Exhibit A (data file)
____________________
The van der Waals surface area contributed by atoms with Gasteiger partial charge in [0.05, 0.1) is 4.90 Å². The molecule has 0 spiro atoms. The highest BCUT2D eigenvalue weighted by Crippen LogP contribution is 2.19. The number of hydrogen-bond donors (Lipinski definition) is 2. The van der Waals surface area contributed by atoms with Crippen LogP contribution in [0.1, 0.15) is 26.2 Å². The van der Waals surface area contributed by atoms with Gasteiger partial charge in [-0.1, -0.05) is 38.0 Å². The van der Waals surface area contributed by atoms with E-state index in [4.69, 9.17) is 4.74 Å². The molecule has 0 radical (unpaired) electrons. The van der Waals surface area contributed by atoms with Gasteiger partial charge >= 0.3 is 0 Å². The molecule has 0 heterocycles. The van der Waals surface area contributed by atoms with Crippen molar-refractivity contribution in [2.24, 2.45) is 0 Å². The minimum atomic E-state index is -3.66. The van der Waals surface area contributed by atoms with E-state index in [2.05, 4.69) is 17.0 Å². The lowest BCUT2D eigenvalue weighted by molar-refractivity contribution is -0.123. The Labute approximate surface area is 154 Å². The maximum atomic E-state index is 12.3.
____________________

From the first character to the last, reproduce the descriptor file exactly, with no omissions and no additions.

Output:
The van der Waals surface area contributed by atoms with Gasteiger partial charge in [0.05, 0.1) is 4.90 Å². The molecule has 0 spiro atoms. The highest BCUT2D eigenvalue weighted by Crippen LogP contribution is 2.19. The number of hydrogen-bond donors (Lipinski definition) is 2. The van der Waals surface area contributed by atoms with Crippen LogP contribution in [0.1, 0.15) is 26.2 Å². The van der Waals surface area contributed by atoms with Gasteiger partial charge in [-0.1, -0.05) is 38.0 Å². The van der Waals surface area contributed by atoms with E-state index in [4.69, 9.17) is 4.74 Å². The molecule has 0 radical (unpaired) electrons. The van der Waals surface area contributed by atoms with Gasteiger partial charge >= 0.3 is 0 Å². The molecule has 0 heterocycles. The van der Waals surface area contributed by atoms with Crippen molar-refractivity contribution in [2.24, 2.45) is 0 Å². The minimum atomic E-state index is -3.66. The van der Waals surface area contributed by atoms with E-state index in [2.05, 4.69) is 17.0 Å². The lowest BCUT2D eigenvalue weighted by molar-refractivity contribution is -0.123. The Labute approximate surface area is 154 Å². The maximum atomic E-state index is 12.3.